Fancy discovering a new species? It shouldn't be too difficult, as the best estimate yet of how many species the planet supports comes up at 8.74 million. Although about a quarter of those are in the sea, some 7.5 million species remain to be discovered.
Previous estimates varied wildly between 3 and 100 million. Camilo Mora of the University of Hawaii in Honolulu and colleagues say their figure is more accurate because it relies on a validated method consistent across well-catalogued forms of life such as mammals, birds and molluscs. For 18 of these groups, Mora's team worked out the numerical patterns by which they fan out hierarchically from phyla into classes, orders, families, genera and species.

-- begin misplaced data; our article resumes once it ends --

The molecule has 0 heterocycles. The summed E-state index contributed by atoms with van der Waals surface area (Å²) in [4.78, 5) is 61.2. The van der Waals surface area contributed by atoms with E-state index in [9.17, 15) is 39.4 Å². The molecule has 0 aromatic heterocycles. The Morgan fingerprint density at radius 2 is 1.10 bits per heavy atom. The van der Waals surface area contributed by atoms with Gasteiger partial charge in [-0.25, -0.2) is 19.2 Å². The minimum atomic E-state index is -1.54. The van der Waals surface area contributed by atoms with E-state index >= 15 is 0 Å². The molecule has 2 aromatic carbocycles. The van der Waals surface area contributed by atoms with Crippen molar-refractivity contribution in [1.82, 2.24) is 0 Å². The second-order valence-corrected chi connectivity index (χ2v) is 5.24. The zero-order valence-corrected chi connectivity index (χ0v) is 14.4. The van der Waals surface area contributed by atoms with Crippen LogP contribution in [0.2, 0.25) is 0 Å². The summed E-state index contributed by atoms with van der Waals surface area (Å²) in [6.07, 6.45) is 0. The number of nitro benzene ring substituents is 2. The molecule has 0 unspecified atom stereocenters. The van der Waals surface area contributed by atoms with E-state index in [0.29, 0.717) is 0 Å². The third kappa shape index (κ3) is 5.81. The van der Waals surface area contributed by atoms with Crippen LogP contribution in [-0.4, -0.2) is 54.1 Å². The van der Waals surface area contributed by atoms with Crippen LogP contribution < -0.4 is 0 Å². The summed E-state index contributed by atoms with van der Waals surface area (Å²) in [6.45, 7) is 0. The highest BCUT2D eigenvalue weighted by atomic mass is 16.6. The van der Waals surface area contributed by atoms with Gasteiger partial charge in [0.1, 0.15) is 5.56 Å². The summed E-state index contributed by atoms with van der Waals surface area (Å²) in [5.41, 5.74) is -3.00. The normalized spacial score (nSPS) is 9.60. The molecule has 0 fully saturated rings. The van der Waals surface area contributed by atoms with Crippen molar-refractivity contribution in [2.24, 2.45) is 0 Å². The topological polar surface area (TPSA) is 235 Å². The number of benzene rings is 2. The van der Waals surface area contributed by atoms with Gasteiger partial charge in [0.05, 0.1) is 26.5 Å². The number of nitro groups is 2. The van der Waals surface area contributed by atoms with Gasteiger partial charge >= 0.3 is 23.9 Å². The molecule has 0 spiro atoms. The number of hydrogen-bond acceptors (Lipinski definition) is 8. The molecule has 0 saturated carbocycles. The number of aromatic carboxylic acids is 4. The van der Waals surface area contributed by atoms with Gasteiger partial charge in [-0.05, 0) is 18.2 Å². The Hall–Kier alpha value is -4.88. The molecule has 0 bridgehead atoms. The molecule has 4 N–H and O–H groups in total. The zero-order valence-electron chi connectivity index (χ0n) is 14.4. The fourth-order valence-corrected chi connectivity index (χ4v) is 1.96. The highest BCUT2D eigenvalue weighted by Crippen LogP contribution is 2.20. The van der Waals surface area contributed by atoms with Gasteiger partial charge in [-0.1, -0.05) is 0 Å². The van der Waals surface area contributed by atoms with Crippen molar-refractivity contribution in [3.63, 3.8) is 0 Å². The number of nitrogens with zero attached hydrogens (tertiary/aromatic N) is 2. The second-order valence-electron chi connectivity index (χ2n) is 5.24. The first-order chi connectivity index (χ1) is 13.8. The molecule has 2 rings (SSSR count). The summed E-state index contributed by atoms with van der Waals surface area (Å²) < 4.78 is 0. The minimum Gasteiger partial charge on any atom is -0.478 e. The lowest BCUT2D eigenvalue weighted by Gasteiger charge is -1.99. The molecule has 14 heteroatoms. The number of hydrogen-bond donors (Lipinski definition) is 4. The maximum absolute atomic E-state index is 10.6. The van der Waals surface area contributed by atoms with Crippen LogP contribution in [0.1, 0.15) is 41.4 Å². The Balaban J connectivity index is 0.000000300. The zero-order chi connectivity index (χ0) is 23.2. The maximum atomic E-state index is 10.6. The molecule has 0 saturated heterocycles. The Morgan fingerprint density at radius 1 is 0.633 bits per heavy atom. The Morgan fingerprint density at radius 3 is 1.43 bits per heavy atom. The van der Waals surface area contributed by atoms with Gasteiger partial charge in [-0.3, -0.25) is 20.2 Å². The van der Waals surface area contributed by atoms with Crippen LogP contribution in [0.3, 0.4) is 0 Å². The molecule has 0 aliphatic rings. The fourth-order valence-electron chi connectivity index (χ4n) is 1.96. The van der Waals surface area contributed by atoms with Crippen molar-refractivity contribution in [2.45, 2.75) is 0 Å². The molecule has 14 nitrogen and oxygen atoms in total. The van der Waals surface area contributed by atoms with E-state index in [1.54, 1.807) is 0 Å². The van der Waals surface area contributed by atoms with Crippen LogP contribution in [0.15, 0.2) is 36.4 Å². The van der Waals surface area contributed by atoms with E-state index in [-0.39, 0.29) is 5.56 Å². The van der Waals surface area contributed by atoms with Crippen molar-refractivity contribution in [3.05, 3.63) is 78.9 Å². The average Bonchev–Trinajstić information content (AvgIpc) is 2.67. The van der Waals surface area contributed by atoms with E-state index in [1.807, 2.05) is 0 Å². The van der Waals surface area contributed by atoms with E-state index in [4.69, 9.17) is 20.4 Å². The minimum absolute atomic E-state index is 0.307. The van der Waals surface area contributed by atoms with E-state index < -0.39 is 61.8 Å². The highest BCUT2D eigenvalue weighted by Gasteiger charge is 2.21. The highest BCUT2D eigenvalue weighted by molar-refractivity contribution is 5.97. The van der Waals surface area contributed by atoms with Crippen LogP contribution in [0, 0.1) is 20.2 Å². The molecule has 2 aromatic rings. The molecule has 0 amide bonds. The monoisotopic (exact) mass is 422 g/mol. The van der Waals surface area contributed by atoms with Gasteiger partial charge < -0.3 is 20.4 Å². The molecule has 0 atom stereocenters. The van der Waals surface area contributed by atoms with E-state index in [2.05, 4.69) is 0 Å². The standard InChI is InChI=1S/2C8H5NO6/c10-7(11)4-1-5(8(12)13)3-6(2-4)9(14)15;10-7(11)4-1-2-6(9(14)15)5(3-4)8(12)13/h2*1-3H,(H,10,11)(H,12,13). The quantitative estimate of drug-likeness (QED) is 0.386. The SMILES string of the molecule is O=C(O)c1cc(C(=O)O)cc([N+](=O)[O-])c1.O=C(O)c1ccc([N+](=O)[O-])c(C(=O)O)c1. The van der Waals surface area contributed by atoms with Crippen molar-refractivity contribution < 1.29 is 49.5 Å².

Once they had established how these known groups radiate numerically, they extrapolated to less well-known groups such as fungi, enabling them for the first time to estimate with confidence the number of species in each hierarchy.
Some 86 per cent of land species and 91 per cent of marine species are yet to be found.